United States of America v. Reed

Northern District of Illinois, ilnd-1:2016-cv-06729

MEMORANDUM Opinion and Order written by the Honorable Matthew F. Kennelly on 1/16/2018: For the reasons stated above, the Court grants Anthony Reed's motion for leave to amend [dkt. no. 6] but denies his motion under 28 U.S.C. § 2255 [dkt. no. 1] and directs the Clerk to enter judgment denying the motion. The Court declines to issue a certificate of appealability (COA). When, as in this case, a court has denied a section 2255 motion on procedural grounds like the statute of limitation s, it should issue a COA if the movant shows that reasonable jurists would find it debatable whether the motion stated a valid claim on the merits and would find debatable the correctness of the court's procedural ruling. Slack v. McDaniel, 529 U.S. 473, 478 (2000). In this case, the statute of limitations ruling is not fairly debatable. Mailed notice.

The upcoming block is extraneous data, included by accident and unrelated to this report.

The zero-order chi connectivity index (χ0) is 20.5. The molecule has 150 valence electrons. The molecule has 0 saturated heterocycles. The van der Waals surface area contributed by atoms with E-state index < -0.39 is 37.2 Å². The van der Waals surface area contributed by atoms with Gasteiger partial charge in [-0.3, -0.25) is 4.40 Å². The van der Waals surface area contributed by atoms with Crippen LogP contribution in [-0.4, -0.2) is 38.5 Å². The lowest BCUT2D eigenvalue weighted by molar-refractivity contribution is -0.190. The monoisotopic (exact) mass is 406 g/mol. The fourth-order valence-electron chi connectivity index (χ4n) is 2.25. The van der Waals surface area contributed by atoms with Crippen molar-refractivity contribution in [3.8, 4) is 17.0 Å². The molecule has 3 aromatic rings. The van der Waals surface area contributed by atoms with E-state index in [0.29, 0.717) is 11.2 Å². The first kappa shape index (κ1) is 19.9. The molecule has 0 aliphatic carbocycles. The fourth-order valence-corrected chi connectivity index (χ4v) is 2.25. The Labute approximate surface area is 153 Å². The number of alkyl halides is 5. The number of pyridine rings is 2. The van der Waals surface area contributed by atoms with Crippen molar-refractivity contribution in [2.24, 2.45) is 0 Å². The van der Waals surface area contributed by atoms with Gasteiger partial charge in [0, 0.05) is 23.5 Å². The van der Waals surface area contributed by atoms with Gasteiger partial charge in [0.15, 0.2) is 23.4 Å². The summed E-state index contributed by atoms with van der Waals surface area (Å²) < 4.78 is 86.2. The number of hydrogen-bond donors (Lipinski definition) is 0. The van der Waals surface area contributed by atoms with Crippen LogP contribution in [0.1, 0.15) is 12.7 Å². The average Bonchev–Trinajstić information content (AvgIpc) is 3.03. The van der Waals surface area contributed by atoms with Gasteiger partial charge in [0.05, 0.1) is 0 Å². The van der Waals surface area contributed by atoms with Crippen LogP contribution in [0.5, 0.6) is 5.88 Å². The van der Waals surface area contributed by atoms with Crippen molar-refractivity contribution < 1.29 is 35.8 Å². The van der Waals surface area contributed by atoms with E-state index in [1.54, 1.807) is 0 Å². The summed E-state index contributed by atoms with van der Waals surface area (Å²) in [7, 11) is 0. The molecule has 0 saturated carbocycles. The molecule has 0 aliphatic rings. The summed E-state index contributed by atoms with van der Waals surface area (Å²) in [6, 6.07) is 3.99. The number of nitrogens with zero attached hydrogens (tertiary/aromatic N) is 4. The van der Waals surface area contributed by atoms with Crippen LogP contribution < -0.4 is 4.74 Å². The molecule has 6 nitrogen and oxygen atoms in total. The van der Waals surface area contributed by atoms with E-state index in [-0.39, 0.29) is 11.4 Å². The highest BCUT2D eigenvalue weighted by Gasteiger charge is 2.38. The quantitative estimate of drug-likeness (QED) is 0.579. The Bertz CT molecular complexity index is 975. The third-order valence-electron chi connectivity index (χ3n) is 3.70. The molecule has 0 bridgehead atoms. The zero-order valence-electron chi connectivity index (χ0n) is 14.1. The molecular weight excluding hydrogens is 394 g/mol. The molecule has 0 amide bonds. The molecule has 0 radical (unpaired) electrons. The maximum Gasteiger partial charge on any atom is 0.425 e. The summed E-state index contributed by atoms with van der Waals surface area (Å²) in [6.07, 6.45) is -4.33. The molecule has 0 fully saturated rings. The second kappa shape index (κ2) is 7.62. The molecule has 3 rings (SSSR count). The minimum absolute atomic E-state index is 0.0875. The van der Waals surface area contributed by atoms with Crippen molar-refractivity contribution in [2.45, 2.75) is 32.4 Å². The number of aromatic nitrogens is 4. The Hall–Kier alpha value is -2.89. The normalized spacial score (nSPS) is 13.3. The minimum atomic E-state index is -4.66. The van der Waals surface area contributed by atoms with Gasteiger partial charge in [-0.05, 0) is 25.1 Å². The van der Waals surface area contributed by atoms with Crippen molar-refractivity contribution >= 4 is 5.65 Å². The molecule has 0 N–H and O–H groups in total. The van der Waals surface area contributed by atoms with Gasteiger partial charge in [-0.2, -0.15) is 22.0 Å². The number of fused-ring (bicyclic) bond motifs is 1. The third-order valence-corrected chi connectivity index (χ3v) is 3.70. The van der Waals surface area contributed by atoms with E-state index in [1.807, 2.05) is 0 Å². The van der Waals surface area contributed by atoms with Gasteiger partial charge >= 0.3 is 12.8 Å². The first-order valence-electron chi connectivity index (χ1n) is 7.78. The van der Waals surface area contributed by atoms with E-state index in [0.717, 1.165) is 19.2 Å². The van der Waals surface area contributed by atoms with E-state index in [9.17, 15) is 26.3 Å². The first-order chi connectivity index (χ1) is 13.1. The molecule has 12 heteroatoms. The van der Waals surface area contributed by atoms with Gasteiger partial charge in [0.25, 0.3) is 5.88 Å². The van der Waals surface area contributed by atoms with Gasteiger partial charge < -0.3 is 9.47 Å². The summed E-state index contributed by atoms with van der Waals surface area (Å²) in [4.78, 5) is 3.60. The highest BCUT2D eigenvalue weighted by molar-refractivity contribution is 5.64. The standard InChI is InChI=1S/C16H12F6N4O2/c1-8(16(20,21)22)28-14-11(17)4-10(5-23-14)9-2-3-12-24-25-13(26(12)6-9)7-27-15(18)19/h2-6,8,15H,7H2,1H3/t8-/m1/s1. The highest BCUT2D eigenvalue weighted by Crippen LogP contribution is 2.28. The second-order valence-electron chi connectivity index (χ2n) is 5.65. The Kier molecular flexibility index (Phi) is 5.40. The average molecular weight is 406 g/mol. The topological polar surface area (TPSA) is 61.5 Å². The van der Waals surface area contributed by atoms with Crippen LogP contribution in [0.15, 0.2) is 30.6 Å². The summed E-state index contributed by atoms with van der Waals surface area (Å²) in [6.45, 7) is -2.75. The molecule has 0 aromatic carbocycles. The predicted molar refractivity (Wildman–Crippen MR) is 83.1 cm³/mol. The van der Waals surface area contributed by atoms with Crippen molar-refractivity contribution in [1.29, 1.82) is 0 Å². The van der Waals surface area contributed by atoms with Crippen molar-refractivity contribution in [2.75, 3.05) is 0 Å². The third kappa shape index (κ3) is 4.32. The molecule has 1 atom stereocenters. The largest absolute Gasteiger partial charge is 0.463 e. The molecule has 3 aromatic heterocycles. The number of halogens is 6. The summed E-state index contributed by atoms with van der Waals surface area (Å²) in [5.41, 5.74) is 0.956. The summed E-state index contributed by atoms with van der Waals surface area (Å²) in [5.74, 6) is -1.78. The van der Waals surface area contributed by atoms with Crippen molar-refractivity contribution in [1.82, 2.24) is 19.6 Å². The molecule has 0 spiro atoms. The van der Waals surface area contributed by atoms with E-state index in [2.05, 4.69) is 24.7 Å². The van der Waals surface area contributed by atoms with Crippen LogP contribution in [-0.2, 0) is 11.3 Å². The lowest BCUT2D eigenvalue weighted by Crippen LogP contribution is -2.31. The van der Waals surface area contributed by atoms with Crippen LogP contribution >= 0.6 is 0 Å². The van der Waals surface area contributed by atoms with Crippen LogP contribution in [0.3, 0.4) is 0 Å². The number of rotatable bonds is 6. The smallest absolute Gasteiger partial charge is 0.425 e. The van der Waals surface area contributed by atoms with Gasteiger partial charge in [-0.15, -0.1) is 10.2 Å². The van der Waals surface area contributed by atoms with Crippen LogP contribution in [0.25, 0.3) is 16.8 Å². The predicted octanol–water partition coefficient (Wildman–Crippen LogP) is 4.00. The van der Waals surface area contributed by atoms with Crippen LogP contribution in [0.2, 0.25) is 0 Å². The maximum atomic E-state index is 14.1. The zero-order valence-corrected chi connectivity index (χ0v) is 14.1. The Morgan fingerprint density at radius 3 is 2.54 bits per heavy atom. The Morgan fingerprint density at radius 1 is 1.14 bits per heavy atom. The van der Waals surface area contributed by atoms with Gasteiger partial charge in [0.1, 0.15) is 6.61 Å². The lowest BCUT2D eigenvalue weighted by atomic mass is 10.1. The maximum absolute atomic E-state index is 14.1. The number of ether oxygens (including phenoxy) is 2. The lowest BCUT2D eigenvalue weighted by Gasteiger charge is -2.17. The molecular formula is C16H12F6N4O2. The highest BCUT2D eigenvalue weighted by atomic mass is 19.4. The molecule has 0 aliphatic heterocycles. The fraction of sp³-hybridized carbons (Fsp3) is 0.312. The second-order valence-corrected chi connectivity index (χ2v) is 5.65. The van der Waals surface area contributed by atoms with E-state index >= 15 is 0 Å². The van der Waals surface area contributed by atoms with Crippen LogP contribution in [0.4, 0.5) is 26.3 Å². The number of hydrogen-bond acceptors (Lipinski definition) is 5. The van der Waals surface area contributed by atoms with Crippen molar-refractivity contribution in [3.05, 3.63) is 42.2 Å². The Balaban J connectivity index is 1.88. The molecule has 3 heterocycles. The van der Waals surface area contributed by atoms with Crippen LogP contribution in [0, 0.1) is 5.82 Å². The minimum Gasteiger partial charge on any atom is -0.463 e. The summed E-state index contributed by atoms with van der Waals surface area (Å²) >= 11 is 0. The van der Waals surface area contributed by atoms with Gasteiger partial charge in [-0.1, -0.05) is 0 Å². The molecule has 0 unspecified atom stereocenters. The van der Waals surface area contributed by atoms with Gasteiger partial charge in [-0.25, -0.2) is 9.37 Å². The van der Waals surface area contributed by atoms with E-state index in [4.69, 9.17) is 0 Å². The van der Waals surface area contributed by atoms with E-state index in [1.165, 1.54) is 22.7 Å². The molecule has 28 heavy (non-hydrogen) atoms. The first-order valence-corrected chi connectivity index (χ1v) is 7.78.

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Case: 1:16-cv-06729 Document #: 8 Filed: 01/16/18 Page 1 of 8 PageID #:42 THE UNITED STATES DISTRICT COURT FOR THE NORTHERN DISTRICT OF ILLINOIS EASTERN DIVISION ANTHONY REED,)) Movant,)) vs.) Case No. 16 C 6729) UNITED STATES OF AMERICA,)) Respondent.) MEMORANDUM OPINION AND ORDER MATTHEW F. KENNELLY, District Judge: Anthony Reed pled guilty to federal drug, firearm, and assault charges and is serving a term in prison. He has moved the Court under 28 U.S.C. § 2255 to vacate his sentence in light of United States v. Johnson, 135 S. Ct. 2551 (2015). Reed also seeks to amend his section 2255 motion to include a claim that he is entitled to relief under Dean v. United States, 137 S. Ct. 1170 (2017), which was decided after he filed his original section 2255 motion. Background The following facts are taken from Reed's plea agreement. Reed pled guilty after being arrested twice by federal agents. The first arrest took place on October 22, 2004, after he purchased a kilogram of cocaine through a government informant. After Reed finished the transaction and began to drive away, he was stopped by FBI and DEA agents. They found a hidden compartment in Reed's car, which contained "885 grams of cocaine, a separate bag containing 5.8 grams of cocaine and 11.4 grams of cocaine base in the form of crack cocaine, and a loaded nine millimeter Ruger pistol." Plea Agr. Case: 1:16-cv-06729 Document #: 8 Filed: 01/16/18 Page 2 of 8 PageID #:43 at 3. The second arrest took place on April 14, 2005, after Reed attempted to sell a half-kilogram of crack cocaine to an informant. As agents tried to arrest him, Reed assaulted a federal agent by striking the agent with his car while unsuccessfully attempting to flee to avoid arrest. Reed pled guilty to four charges. These included a charge under 18 U.S.C. § 924(c)(1)(A) for possessing a firearm in furtherance of a drug trafficking crime, a charge of assaulting an agent in violation of 18 U.S.C. § 111(a), and two drug trafficking charges under 21 U.S.C. § 841. Under section 924(c)(1)(A), a person who uses or carries a firearm in furtherance of a crime of violence or a drug trafficking crime is subject to an additional five-year prison term beyond the punishment imposed for the underlying crime. Discussion I. Motion to vacate Reed has moved under section 2255 to vacate his sentence in light of Johnson. A defendant in federal custody moving to vacate his or her sentence must show that the sentence is subject to collateral attack by demonstrating "the sentence was imposed in violation of the Constitution or laws of the United States. . . ." 28 U.S.C. § 2255(a). In Johnson, the defendant was prosecuted under a different subsection of 18 U.S.C. § 924 from the one under which Reed was prosecuted, specifically, 18 U.S.C. § 924(e)(1). Under that provision, a person who violates 18 U.S.C. § 922(g) and has three previous convictions for a "violent felony or serious drug offense," is subject to a mandatory minimum prison term of fifteen years. In Johnson, the Supreme Court held that the definition of "violent felony," found in 18 U.S.C. § 922(e)(2)(B), is unconstitutionally 2 Case: 1:16-cv-06729 Document #: 8 Filed: 01/16/18 Page 3 of 8 PageID #:44 vague, as it fails to give prospective defendants notice of what the statute covered. Johnson, 135 S. Ct. at 2557. Reed offers two arguments in support of vacating his sentence under Johnson. First, he argues the definition of a "crime of violence" as used in section 924(c)(1)(A), under which he was prosecuted—a definition found in section 924(c)(3)(B)—is void for vagueness, for the same reasons that the Supreme Court discussed in addressing section 924(e)(2)(B)'s definition of a "violent felony" in Johnson. Second, Reed argues that section 924(c)(1)(A) itself is void for vagueness, albeit for reasons different from those addressed in Johnson. Specifically, Reed argues section 924(c)(1)(A) fails to provide notice to ordinary people that a sentence under that provision runs consecutively to, not concurrently with, the terms imposed on other charges. Reply Br. at 3-5. This argument does not turn on the purportedly vague definition of "crime of violence." Id. The government argues Reed should not prevail on either argument, as his motion is time-barred, he waived his right to appeal, and his claims are procedurally defaulted. The Court agrees that Reed's claims are time-barred and therefore does not address the government's other arguments. A motion under section 2255 must be filed within one of four periods of limitations identified in section 2255(f), two of which are relevant in Reed's case. First, the default rule is that a defendant's one-year period to file a section 2255 motion begins on the date on which his judgment of conviction became final. 28 U.S.C. § 2255(f)(1). Reed's judgment became final on December 20, 2007, the date that his ability to appeal his conviction lapsed. Clay v. United States, 537 U.S. 522, 527 (2003); Fed. R. App. P. 3 Case: 1:16-cv-06729 Document #: 8 Filed: 01/16/18 Page 4 of 8 PageID #:45 4(b). Reed filed his motion eight and one-half years later, on June 24, 2016. See Jones v. Bertrand, 171 F.3d 499, 502 (7th Cir. 1999) ("[A] petition is deemed filed when given to the proper prison authorities and not when received by the district court clerk."). Thus if section 2255(f)(1) provides the starting date for calculation of the one-year limitations period, Reed's motion is time-barred. Reed argues that the timeliness of his motion should be determined not by section 2255(f)(1) but by section 2255(f)(3). Under this section, a defendant's one-year period to file a section 2255 motion begins on "the date on which the right asserted was initially recognized by the Supreme Court, if that right has been newly recognized by the Supreme Court and made retroactively applicable to cases on collateral review[.]" 28 U.S.C. § 2255(f)(3). Reed contends that the one-year period for filing his motion began on June 26, 2015, the date that Johnson was decided. The Supreme Court recognized Johnson applied retroactively in Welch v. United States, 136 S. Ct. 1257, 1265 (2016). Given Reed's argument, the question before the Court is whether either of Reed's arguments relies upon the same right the Supreme Court recognized in Johnson. First, Reed argues that his conviction should be vacated because section 924(c)(3)(B), which defines "crime of violence" in a way similar to the definition of "violent felony" struck down in Johnson, is unconstitutionally vague. In United States v. Cardena, 842 F.3d 959 (7th Cir. 2016), the Seventh Circuit held, based upon the reasoning of Johnson, that the "crime of violence" definition employed in section 924(c)(3)(B) was void for vagueness. Id. at 995-96. Neither Johnson nor Cardena affords Reed any relief, however, because Reed's conviction in this case did not rely upon the definition of a "crime of violence." As indicated earlier, to sustain a charge 4 Case: 1:16-cv-06729 Document #: 8 Filed: 01/16/18 Page 5 of 8 PageID #:46 under section 924(c)(1)(A), the government must prove that the defendant used or carried a firearm in furtherance of a crime of violence or a drug trafficking crime. 18 U.S.C. § 924(c)(1)(A). In Reed's plea agreement, he acknowledged that he was guilty of "possession of a firearm in furtherance of a drug trafficking crime" in violation of section 924(c). Plea Agr. at 2 (emphasis added). Thus the statutory term "crime of violence" never came into play. As the Seventh Circuit concluded in Davila v. United States, 843 F.3d 729 (7th Cir. 2016), a conviction under section 924(c) for use of a firearm in furtherance of a drug offense is not rendered infirm by Johnson. Id. at 730- 31. Second, Reed argues section 924(c)(1)(A), known as the "except clause," is also unconstitutionally vague. The except clause provides a minimum sentence for an individual who uses a firearm in the furtherance of a crime of violence or a drug trafficking crime, "[e]xcept to the extent that a greater minimum sentence is otherwise provided." 18 U.S.C. § 924(c)(1)(A). Reed contends that the except clause itself is void for vagueness, as it fails to provide notice to ordinary people that a sentence under section 924(c) runs consecutively to, not concurrently with, the terms imposed on other charges. Reply Br. at 3-5. This argument does not render Reed's section 2255 motion timely. The right that Reed proposes is wholly separate from the right recognized in Johnson; it is not enough to argue that a statute is unconstitutionally vague to bring an argument within the right recognized by Johnson. In sum, Reed's incarceration does not rest, in any part, on the definition of a "crime of violence" held unconstitutional in Johnson—or, for that matter, anything else in Johnson. For this reason, the timeliness of his section 2255 motion is measured not by 5 Case: 1:16-cv-06729 Document #: 8 Filed: 01/16/18 Page 6 of 8 PageID #:47 28 U.S.C. § 2255(f)(3), but by 28 U.S.C. § 2255(f)(1). As discussed earlier, Reed's motion is untimely under section 2255(f)(1), because he did not file it within one year of when his conviction became final. Because Reed's section 2255 motion is untimely, the Court need not consider the government's waiver and procedural default arguments. II. Motion to amend Reed also seeks leave to amend his section 2255 motion in light of Dean v. United States, 137 S. Ct. 1170 (2017). Mot. for Leave to Amend at 1. A defendant may amend a section 2255 motion with the leave of the court, which should be given "freely." Fed. R. Civ. P. 15(a)(2). The Court grants Reed leave to amend, but this does not save his section 2255 motion, as Dean does not apply retroactively to Reed's case. The Supreme Court held in Dean that a judge is not required to ignore a defendant's mandatory minimum sentence under section 924(c) when calculating the sentence for the predicate offense. Dean, 137 S. Ct. at 1178. Reed contends that his sentence, which included a minimum sentence under section 924(c) and predicate offense sentences, should be vacated in light of Dean. Reed may take advantage of the right announced in Dean to make his section 2255 motion timely if that right was "made retroactively applicable to cases on collateral review." 28 U.S.C. § 2255(f)(3). Reed has not shown, however, that the Supreme Court announced in Dean a new rule that was made retroactively applicable in this way. In accord with the Court's reading is Hall v. United States, No. 17 C 3892, 2017 WL 3235438, at *3 (N.D. Ill. July 31, 2017) (finding Dean does not have retroactive application), the only other district court in this circuit to consider the question. See also United States v. Cooley, No. 09 C 0331, 2017 WL 4003355, at *2 (W.D. Mich. Sept. 12, 6 Case: 1:16-cv-06729 Document #: 8 Filed: 01/16/18 Page 7 of 8 PageID #:48 2017) (dismissing section 2255 motion as untimely, as Dean was not retroactive); United States v. Adams, No. 06 C 0022-1, 2017 WL 2829704, at *2 (W.D. Va. June 29, 2017) (same). The Fifth Circuit, the only court of appeals to address the issue thus far, found that Dean does not retroactively apply to a section 2255 motion. In re Dockery, No. 17-50367, 2017 WL 3080914, at *1 (5th Cir. July 20, 2017). Reed argues that United States v. Sanchez, No. 09 C 0011, 01 C 0260, 2017 WL 3033428 (N.D. Fla. May 31, 2017), supports the proposition that Dean should be retroactively applied. In Sanchez, the court reviewed a defendant's motion to vacate his sentence under Dean, but only to state that an argument on the merits would fail, as Dean was inapplicable to the defendant's case. Id. at *2. The decision in Sanchez does not apply Dean retroactively. Id. Likewise, Mays v. United States, 817 F.3d 728 (11th Cir. 2016), affords no help to Reed, as it offers reasons that Johnson should be retroactively applied that are inapplicable to Dean. Id. at 735-36. Finally, because "the motion, files, and records of the case conclusively show that the prisoner is entitled to no relief," the Court declines Reed's request for an evidentiary hearing. Koons v. United States, 639 F.3d 348, 354-55 (7th Cir. 2011). Conclusion For the reasons stated above, the Court grants Anthony Reed's motion for leave to amend [dkt. no. 6] but denies his motion under 28 U.S.C. § 2255 [dkt. no. 1] and directs the Clerk to enter judgment denying the motion. The Court declines to issue a certificate of appealability (COA). When, as in this case, a court has denied a section 2255 motion on procedural grounds like the statute of limitations, it should issue a COA if the movant shows that reasonable jurists would find it debatable whether the motion 7 Case: 1:16-cv-06729 Document #: 8 Filed: 01/16/18 Page 8 of 8 PageID #:49 stated a valid claim on the merits and would find debatable the correctness of the court's procedural ruling. Slack v. McDaniel, 529 U.S. 473, 478 (2000). In this case, the statute of limitations ruling is not fairly debatable. ________________________________ MATTHEW F. KENNELLY United States District Judge Date: January 16, 2018 8